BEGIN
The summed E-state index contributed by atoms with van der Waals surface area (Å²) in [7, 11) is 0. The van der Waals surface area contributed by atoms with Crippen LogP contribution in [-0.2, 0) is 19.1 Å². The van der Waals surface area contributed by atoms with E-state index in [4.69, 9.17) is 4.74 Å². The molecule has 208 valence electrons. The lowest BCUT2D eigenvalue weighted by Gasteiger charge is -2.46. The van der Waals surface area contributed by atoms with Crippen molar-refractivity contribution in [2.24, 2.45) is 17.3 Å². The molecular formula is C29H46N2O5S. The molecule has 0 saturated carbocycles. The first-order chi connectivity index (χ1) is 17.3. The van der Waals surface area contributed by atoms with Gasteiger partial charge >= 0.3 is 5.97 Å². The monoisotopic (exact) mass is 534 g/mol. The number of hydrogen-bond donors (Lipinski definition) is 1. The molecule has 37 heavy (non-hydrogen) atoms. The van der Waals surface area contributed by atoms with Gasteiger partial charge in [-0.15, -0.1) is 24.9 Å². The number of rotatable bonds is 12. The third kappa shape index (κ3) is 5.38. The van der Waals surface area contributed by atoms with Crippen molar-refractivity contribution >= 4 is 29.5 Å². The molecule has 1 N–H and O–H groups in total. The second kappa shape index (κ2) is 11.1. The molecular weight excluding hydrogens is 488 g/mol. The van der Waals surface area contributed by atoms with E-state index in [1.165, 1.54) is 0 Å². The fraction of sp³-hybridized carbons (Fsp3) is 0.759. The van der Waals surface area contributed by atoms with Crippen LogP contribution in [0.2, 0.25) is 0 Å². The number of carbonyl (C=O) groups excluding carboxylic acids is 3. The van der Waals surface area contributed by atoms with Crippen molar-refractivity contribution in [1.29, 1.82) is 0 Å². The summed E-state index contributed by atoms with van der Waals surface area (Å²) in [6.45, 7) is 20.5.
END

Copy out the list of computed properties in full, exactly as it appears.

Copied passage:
The summed E-state index contributed by atoms with van der Waals surface area (Å²) in [7, 11) is 0. The van der Waals surface area contributed by atoms with Crippen LogP contribution in [-0.2, 0) is 19.1 Å². The van der Waals surface area contributed by atoms with E-state index in [4.69, 9.17) is 4.74 Å². The molecule has 208 valence electrons. The lowest BCUT2D eigenvalue weighted by Gasteiger charge is -2.46. The van der Waals surface area contributed by atoms with Crippen molar-refractivity contribution in [2.24, 2.45) is 17.3 Å². The molecular formula is C29H46N2O5S. The molecule has 0 saturated carbocycles. The first-order chi connectivity index (χ1) is 17.3. The van der Waals surface area contributed by atoms with Gasteiger partial charge >= 0.3 is 5.97 Å². The monoisotopic (exact) mass is 534 g/mol. The number of hydrogen-bond donors (Lipinski definition) is 1. The molecule has 37 heavy (non-hydrogen) atoms. The van der Waals surface area contributed by atoms with Gasteiger partial charge in [-0.15, -0.1) is 24.9 Å². The number of rotatable bonds is 12. The third kappa shape index (κ3) is 5.38. The van der Waals surface area contributed by atoms with Crippen molar-refractivity contribution >= 4 is 29.5 Å². The molecule has 1 N–H and O–H groups in total. The second kappa shape index (κ2) is 11.1. The molecular weight excluding hydrogens is 488 g/mol. The van der Waals surface area contributed by atoms with E-state index in [1.165, 1.54) is 0 Å². The fraction of sp³-hybridized carbons (Fsp3) is 0.759. The van der Waals surface area contributed by atoms with Crippen LogP contribution in [0.2, 0.25) is 0 Å². The number of carbonyl (C=O) groups excluding carboxylic acids is 3. The van der Waals surface area contributed by atoms with Crippen molar-refractivity contribution in [1.29, 1.82) is 0 Å². The summed E-state index contributed by atoms with van der Waals surface area (Å²) in [6.45, 7) is 20.5.